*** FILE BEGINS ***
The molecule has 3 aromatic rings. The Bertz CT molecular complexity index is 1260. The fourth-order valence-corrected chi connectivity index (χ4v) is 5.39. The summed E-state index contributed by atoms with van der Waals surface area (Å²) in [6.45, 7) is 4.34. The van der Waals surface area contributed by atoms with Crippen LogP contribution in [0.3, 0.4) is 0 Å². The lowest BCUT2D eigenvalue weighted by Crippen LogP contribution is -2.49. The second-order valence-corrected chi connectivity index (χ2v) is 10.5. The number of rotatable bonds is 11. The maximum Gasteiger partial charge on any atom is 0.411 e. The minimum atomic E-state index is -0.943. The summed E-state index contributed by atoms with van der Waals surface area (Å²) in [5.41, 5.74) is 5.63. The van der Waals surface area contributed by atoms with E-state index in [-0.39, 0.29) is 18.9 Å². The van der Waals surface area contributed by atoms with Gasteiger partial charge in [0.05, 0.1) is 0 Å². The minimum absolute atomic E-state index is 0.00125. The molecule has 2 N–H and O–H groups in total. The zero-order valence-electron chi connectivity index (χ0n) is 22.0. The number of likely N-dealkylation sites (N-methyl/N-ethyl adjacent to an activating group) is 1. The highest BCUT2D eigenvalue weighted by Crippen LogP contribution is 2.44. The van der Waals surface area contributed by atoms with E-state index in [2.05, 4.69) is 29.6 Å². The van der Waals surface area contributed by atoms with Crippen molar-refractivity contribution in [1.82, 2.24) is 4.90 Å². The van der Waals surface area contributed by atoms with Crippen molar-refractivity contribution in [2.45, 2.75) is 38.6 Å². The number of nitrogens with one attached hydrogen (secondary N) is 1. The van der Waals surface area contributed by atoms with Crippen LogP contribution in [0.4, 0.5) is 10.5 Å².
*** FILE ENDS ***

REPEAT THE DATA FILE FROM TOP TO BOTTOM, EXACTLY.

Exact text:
The molecule has 3 aromatic rings. The Bertz CT molecular complexity index is 1260. The fourth-order valence-corrected chi connectivity index (χ4v) is 5.39. The summed E-state index contributed by atoms with van der Waals surface area (Å²) in [6.45, 7) is 4.34. The van der Waals surface area contributed by atoms with Crippen LogP contribution in [0.3, 0.4) is 0 Å². The lowest BCUT2D eigenvalue weighted by Crippen LogP contribution is -2.49. The second-order valence-corrected chi connectivity index (χ2v) is 10.5. The number of rotatable bonds is 11. The maximum Gasteiger partial charge on any atom is 0.411 e. The minimum atomic E-state index is -0.943. The summed E-state index contributed by atoms with van der Waals surface area (Å²) in [5.41, 5.74) is 5.63. The van der Waals surface area contributed by atoms with E-state index in [-0.39, 0.29) is 18.9 Å². The van der Waals surface area contributed by atoms with Gasteiger partial charge in [0.05, 0.1) is 0 Å². The minimum absolute atomic E-state index is 0.00125. The molecule has 2 N–H and O–H groups in total. The zero-order valence-electron chi connectivity index (χ0n) is 22.0. The number of likely N-dealkylation sites (N-methyl/N-ethyl adjacent to an activating group) is 1. The highest BCUT2D eigenvalue weighted by Crippen LogP contribution is 2.44. The van der Waals surface area contributed by atoms with E-state index in [2.05, 4.69) is 29.6 Å². The van der Waals surface area contributed by atoms with Crippen molar-refractivity contribution in [1.82, 2.24) is 4.90 Å². The van der Waals surface area contributed by atoms with Crippen molar-refractivity contribution in [2.45, 2.75) is 38.6 Å². The number of nitrogens with one attached hydrogen (secondary N) is 1. The van der Waals surface area contributed by atoms with Crippen LogP contribution in [0.4, 0.5) is 10.5 Å².